Drug Abuse – Parent Guide
Ask your kids about the amplif(i) presentations they saw at school.
What choices did the speaker make that they can or cannot relate to? What did they learn?
Tell your kids what your family’s position is on alcohol or drugs.
Talk to your spouse, agree on your family’s position, and share that with your kid. Make that position very clear and always remain consistent. Don’t waiver.
Attend one of our adult education presentations.
Discuss with your kid what you have learned about home drug testing kits and the ability to use them at any time. When talking about the issue of trust, make it clear to your kid that you do trust them, and that you are continuing to build trust with them. You trust your kids to succeed at school, yet you wouldn’t follow up by not looking at their report card. Home drug testing kits provide your kids an “out” from negative peer pressure situations; a way to say “no” when their friends are saying “yes.”
Lock up or dispose of your unused or expired prescription medications.
While prescription medications serve a valuable function when used correctly under the supervision of a doctor, they can be harmful and even deadly when abused or used incorrectly. Don’t allow your prescription medications to fall into the hands of your kids or their friends. If you need to keep your prescription medications for a prolonged period of time, purchase a prescription lockbox or other safe to keep your kids from accessing the drugs. If you no longer need the medications, find a prescription drug disposal location near you that will allow you to safely dispose of them. (Arizona Prescription Take Back)
Be clear with your kids that drug use is not acceptable in your family.
Look for opportunities to discuss the physical dangers to your kid’s health that result from drug use. You may also want to discuss the risks and possible catastrophic consequences from poor decisions made while using drugs. Consider setting rules and defined consequences for breaking each rule. Some families write a contract to be sure both the parents and kid clearly understand the expectations and consequences. Consistency with respect to enforcing rules and consequences is cited as a key factor in shaping behavior. Rewards for honoring rules are a great way to reinforce good decision-making. Acknowledging rule following with positive words goes a long way with kids.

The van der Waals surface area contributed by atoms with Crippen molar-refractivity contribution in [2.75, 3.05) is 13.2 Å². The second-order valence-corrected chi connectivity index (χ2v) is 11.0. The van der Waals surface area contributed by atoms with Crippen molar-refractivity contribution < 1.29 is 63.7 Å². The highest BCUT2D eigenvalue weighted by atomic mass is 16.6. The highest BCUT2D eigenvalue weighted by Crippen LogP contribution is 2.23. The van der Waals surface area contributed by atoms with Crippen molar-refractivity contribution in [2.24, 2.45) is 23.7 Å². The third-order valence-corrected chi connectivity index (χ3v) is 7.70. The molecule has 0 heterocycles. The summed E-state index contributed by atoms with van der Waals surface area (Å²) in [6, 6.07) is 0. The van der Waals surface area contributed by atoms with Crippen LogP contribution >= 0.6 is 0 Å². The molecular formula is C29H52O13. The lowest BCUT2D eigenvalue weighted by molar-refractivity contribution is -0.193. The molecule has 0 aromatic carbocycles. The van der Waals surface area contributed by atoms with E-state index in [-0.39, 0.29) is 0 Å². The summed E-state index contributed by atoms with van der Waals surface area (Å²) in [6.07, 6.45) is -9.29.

Listen to your kid.
If possible, ask your kid an open-ended question to create a two-way conversation about drugs. For example, you may begin with “I received this drug test kit at school tonight, what do you think?” Remember that your tone and the length of your response will impact the discussion. A kid may perceive a long response as a speech not a dialogue. Showing your willingness to listen will make your kid feel more comfortable about opening up to you.
Ask your kid what he or she knows.
Ask a question like, “What have you heard about drugs that is good?” in a non-judgmental, open way. Let your kid answer the question in its entirety. Thank them for the information then take the opportunity to start two-way discussion providing them with correct information. Be sure to have educated yourself prior to this conversation so you can answer all of your kid’s questions. If you don’t know an answer to a question, don’t guess, as you will lose credibility with your kid. Offer to find out or look for the answer together.
Use daily events, such as television shows and news reports, as a conversation starter.
Sharing a local incident with your kid, such as an automobile accident resulting from someone under the influence, may open a discussion and create a way for you to provide your kid with information. You may want to raise an open-ended question about an individual you see on TV who is taking drugs, such as “How would they feel if they were in an accident because they were using drugs? How would their life change?”
Give your kid words to use with their friends if asked to use drugs.
You may consider giving your kid words to have in their mind to use if situations arise where drugs are offered. It will be easier for your kid to respond if they have a few planned phrases and a strategy for leaving the situation. One possible response is “I can’t, my parents will drug test me when I get home, and if I test positive my parents said they will call your parents.”